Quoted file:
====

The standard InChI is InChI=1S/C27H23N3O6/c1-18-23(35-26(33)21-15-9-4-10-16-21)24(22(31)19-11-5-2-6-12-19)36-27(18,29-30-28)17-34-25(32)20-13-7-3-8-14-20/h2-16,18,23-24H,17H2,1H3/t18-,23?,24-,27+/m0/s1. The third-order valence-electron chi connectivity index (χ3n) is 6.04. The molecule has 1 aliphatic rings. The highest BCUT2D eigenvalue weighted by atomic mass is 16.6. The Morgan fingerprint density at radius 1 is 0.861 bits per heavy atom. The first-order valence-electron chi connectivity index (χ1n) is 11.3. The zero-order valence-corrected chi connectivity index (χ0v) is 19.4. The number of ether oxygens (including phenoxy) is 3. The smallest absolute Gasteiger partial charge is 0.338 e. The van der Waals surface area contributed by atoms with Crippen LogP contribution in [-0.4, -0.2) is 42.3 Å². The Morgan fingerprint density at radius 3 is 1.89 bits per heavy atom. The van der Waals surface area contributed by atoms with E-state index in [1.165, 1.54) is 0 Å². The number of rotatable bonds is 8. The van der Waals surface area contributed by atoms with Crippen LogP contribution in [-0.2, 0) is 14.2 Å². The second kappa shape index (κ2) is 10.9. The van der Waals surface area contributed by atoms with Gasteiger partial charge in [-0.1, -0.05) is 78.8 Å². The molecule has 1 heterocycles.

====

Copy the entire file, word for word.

The standard InChI is InChI=1S/C27H23N3O6/c1-18-23(35-26(33)21-15-9-4-10-16-21)24(22(31)19-11-5-2-6-12-19)36-27(18,29-30-28)17-34-25(32)20-13-7-3-8-14-20/h2-16,18,23-24H,17H2,1H3/t18-,23?,24-,27+/m0/s1. The third-order valence-electron chi connectivity index (χ3n) is 6.04. The molecule has 1 aliphatic rings. The highest BCUT2D eigenvalue weighted by atomic mass is 16.6. The Morgan fingerprint density at radius 1 is 0.861 bits per heavy atom. The first-order valence-electron chi connectivity index (χ1n) is 11.3. The zero-order valence-corrected chi connectivity index (χ0v) is 19.4. The number of ether oxygens (including phenoxy) is 3. The smallest absolute Gasteiger partial charge is 0.338 e. The van der Waals surface area contributed by atoms with Crippen LogP contribution in [-0.4, -0.2) is 42.3 Å². The Morgan fingerprint density at radius 3 is 1.89 bits per heavy atom. The van der Waals surface area contributed by atoms with E-state index in [1.165, 1.54) is 0 Å². The number of rotatable bonds is 8. The van der Waals surface area contributed by atoms with Crippen LogP contribution in [-0.2, 0) is 14.2 Å². The second kappa shape index (κ2) is 10.9. The van der Waals surface area contributed by atoms with Gasteiger partial charge in [-0.1, -0.05) is 78.8 Å². The molecule has 1 heterocycles.